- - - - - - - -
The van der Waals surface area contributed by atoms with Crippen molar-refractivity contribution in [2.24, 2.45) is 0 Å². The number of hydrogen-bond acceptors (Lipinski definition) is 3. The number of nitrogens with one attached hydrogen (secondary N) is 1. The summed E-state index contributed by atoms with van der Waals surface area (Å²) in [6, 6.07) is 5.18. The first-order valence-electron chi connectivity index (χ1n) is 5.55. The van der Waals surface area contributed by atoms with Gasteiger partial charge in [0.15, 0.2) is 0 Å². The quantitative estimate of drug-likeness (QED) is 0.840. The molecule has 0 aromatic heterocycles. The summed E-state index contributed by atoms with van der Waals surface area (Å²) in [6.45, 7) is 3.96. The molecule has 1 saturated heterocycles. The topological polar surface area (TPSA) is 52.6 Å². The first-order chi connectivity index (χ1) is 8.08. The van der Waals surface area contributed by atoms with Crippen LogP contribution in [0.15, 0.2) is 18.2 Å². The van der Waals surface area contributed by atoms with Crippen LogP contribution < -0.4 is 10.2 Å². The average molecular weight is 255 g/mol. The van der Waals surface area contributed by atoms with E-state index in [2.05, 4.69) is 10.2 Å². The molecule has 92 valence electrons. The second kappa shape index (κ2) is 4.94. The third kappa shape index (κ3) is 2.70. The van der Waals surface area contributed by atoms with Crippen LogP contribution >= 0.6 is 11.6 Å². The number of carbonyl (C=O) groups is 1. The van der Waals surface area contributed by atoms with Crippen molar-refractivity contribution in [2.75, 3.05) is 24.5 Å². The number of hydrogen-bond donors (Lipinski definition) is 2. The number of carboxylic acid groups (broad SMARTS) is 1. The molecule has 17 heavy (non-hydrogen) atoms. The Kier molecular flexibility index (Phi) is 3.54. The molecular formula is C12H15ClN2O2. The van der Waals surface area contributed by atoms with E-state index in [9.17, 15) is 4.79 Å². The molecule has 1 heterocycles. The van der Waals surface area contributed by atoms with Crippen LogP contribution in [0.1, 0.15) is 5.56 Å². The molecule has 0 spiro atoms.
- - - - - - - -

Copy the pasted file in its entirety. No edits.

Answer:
The van der Waals surface area contributed by atoms with Crippen molar-refractivity contribution in [2.24, 2.45) is 0 Å². The number of hydrogen-bond acceptors (Lipinski definition) is 3. The number of nitrogens with one attached hydrogen (secondary N) is 1. The summed E-state index contributed by atoms with van der Waals surface area (Å²) in [6, 6.07) is 5.18. The first-order valence-electron chi connectivity index (χ1n) is 5.55. The van der Waals surface area contributed by atoms with Gasteiger partial charge in [0.15, 0.2) is 0 Å². The quantitative estimate of drug-likeness (QED) is 0.840. The molecule has 0 aromatic heterocycles. The summed E-state index contributed by atoms with van der Waals surface area (Å²) in [6.45, 7) is 3.96. The molecule has 1 saturated heterocycles. The topological polar surface area (TPSA) is 52.6 Å². The first-order chi connectivity index (χ1) is 8.08. The van der Waals surface area contributed by atoms with Crippen LogP contribution in [0.15, 0.2) is 18.2 Å². The van der Waals surface area contributed by atoms with Crippen LogP contribution < -0.4 is 10.2 Å². The average molecular weight is 255 g/mol. The van der Waals surface area contributed by atoms with E-state index in [2.05, 4.69) is 10.2 Å². The molecule has 92 valence electrons. The second kappa shape index (κ2) is 4.94. The third kappa shape index (κ3) is 2.70. The van der Waals surface area contributed by atoms with Crippen LogP contribution >= 0.6 is 11.6 Å². The number of carbonyl (C=O) groups is 1. The van der Waals surface area contributed by atoms with Crippen molar-refractivity contribution in [2.75, 3.05) is 24.5 Å². The number of hydrogen-bond donors (Lipinski definition) is 2. The number of carboxylic acid groups (broad SMARTS) is 1. The molecule has 17 heavy (non-hydrogen) atoms. The Kier molecular flexibility index (Phi) is 3.54. The molecular formula is C12H15ClN2O2. The van der Waals surface area contributed by atoms with E-state index in [9.17, 15) is 4.79 Å². The molecule has 1 heterocycles. The van der Waals surface area contributed by atoms with Crippen LogP contribution in [0.1, 0.15) is 5.56 Å². The molecule has 0 spiro atoms.